Who found the physics behind the converging temporal loop? If you said DRGIII then you pay attention to reality. For those that are future bound, it was Spock, after his successful Kolinahr in The Fire and the Rose. Keep in mind that the physics for this are not even remotely known, but go with it people because its science fiction! If two sets of chronitons and chronometric particles were to exist in an identical space-time, then instead of an infinite amount of energy at a single point (as the equations Spock found seemed to imply implied), the sets of particles would meet each other and the energy dispersed via the destruction of everything between them via some method of connection (of which Spock feels is an unlikely event but as we see happens). This seems to be a huge metaphor for life events of the past coming back to wreak havoc on the present, and we usually have to find some way to disconnect or cope if we want to function. Through the actions of this book, Kirk is able to accomplish a disconnect of sorts but in a more literal way. However, I think it helps him cope for sure and possibly move on from the traumatic event, but like many instances in life they can come back in an explosive manner.

Now, the plot of this book has two basic goals for Kirk: preserve the timeline and prevent the converging temporal loop. But did the timeline really stay the same as he did this? I argue it couldn’t have, for Kirk Echo took actions that were never done in the original past. He reactivated his commission early to get aboard the Enterprise-B, he was likely spotted by public surveillance equipment, and he interacted with Enterprise B crewmembers (especially the “non-essential” bridge personnel). That being said, the Echo did take many steps to try and preserve as best as possible, such as replacing objects and moving at low-traffic chances, and also noting shuttlecraft missing and places of damage to the B in an attempt to take something that wouldn’t be noticed. So, it’s possible, but not probable.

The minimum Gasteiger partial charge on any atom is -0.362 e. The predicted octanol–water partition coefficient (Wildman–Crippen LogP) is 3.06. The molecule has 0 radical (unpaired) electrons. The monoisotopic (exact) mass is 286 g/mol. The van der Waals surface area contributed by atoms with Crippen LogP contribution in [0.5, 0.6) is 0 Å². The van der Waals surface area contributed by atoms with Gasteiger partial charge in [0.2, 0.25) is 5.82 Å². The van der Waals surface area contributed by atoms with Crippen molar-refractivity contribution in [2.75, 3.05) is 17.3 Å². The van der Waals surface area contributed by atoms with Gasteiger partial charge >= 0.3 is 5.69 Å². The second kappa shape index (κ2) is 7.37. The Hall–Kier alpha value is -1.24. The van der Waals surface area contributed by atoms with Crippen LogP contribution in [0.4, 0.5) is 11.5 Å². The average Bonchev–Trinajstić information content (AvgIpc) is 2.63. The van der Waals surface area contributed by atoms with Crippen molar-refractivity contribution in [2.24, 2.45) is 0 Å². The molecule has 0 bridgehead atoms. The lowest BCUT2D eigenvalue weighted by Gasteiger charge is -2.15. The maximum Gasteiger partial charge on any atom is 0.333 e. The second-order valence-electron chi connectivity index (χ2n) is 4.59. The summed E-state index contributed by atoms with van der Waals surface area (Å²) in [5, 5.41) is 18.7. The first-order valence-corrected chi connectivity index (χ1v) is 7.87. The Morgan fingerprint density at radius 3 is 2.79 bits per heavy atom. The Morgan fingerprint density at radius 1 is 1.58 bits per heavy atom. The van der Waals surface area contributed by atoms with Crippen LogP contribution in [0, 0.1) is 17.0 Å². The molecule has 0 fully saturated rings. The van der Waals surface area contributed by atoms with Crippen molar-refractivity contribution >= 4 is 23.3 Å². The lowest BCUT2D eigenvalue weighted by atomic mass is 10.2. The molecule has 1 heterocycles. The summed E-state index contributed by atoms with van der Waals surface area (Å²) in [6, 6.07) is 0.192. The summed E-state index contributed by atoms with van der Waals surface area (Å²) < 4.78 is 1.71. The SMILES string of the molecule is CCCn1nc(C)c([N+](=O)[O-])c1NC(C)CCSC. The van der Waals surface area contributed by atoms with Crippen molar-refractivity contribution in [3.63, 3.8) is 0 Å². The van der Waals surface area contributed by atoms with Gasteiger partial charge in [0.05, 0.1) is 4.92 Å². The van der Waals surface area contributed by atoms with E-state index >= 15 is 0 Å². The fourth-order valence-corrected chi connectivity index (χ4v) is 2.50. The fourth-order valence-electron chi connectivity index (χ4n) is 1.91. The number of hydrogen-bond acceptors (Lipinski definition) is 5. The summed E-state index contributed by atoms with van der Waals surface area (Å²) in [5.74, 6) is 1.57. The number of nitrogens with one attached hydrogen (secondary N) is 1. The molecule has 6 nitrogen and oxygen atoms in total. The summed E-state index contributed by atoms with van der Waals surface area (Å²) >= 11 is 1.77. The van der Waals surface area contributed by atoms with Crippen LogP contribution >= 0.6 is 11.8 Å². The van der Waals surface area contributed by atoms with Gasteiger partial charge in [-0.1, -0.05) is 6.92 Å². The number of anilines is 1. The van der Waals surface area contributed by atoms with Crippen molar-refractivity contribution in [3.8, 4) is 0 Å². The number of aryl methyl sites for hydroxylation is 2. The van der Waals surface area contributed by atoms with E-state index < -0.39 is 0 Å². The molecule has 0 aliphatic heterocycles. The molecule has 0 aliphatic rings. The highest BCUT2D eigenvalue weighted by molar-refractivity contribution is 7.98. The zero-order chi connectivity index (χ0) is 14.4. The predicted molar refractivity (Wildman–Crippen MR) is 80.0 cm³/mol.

But it gets worse as the ending of this book unfortunately presents problems with believability (I know, sounds weird for a science fiction novel). In the span of 10 pages DRGIII manages to get sloppy and rush things without digging deeper, and I know for regular readers of his work that will sound ridiculous. But would Picard really work with someone claiming to be Kirk without having that Nexus experience, something this Picard never had in Kirk 2’s new timeline? Could he just accept a time traveler from out of nowhere? And because of all that, why did Kirk 2 need to say exactly the same dialogue Kirk 1 used? They wouldn’t have the same context as in the past and were not required to preserve the timeline. But it gets worse, for those of us versed in temporal mechanics will shout about Kirk 1. He now has never entered the Nexus after the actions of Kirk 2 so how could Kirk 1 enter the Nexus and allow the Echo to exist to start the change, much less end up back at the Guardian of Forever? Despite how awesome it would be for Kirk to be still hopping around the galaxy and free of responsibility, it remains a large plot hole. Maybe this was all just a dream before death arrived…

The Possible Order of Events

Favorite Moment

One of the highlights of the book was the moments before Kirk 2 goes into the Guardian to help Picard out. Kirk 2 has just finished watching Picard’s life and is about to ask the Guardian to play again to enable the jump to 2371 but then asks to see the lives of many people close to him like his parents, Spock, Bones, Antonia, and so on. He sees their entire lives. He knows about Bones' marriage and fulfillment and that Spock would ultimately die in an alternate timeline. Imagine knowing you were essentially saying goodbye to your closest friends and family members and were given a chance to see their full lives including their deaths? Would you want to? But then he finishes with the life of Edith, something he avoided to dwell on up until the end was near for him. This final embrace is him acknowledging that when he goes to help Picard he will likely die, just like the Echo conveyed to him, and so he wants to spend some of his last moments by seeing those moments with Edith that Kirk considered perfection. And Kirk did all of this for himself, a rare moment for the man who sacrificed so much over the years we have gotten to known him.

© 2017 Leonard Kelley